June 10, 2019
I didn’t know what the underscore meant, and looking into the data types didn’t immediately yield the confirmation I sought, so while I felt like it was an Array, I couldn’t be sure.
Fortunately, I had access to the
create table script and could eventually confirm my suspicion that it was in fact an Array.
create table if not exists metadata_fields ( id text ... , groups_reso text ... );
Now, that I had that information, I could think about how to access specific properties.
Property is always in the first position of a collection if it’s present, so, let’s say I wanted to only select rows which included that property, I would do:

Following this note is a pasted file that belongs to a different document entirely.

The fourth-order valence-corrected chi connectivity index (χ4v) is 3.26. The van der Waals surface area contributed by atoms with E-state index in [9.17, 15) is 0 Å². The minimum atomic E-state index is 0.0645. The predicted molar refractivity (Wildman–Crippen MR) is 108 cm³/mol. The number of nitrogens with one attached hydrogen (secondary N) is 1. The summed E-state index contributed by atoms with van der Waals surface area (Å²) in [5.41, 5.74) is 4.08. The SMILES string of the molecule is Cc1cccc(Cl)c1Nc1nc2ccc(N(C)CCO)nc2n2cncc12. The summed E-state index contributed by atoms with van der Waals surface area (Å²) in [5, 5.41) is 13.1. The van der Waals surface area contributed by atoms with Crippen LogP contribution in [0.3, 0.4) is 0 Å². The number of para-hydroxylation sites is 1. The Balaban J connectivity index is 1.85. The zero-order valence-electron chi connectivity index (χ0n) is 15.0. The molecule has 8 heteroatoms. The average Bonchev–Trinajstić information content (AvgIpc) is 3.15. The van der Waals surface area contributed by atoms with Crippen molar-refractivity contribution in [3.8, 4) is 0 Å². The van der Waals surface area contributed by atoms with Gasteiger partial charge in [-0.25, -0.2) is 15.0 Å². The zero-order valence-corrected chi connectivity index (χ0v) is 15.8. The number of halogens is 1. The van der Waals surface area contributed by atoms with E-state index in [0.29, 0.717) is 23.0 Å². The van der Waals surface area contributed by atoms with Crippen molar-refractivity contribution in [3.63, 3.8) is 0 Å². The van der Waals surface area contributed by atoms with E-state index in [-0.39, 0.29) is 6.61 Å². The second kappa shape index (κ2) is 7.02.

SELECT id, groups_reso FROM public.metadata_fields where groups_reso = 'Property';
Or, the inverse - all records where the first property is not equal to
SELECT id, groups_reso FROM public.metadata_fields where groups_reso <> 'Property';
Attentive readers may notice that the index used here is
 to refer to the first property. That’s because “[b]y default, PostgreSQL uses one-based numbering for array elements.” ¹
Lots more to learn, but at least I can now move forward.
Written by Stephen Weiss who lives in Chicago with his wife, Kate, and dog, Finn. Follow him on Twitter!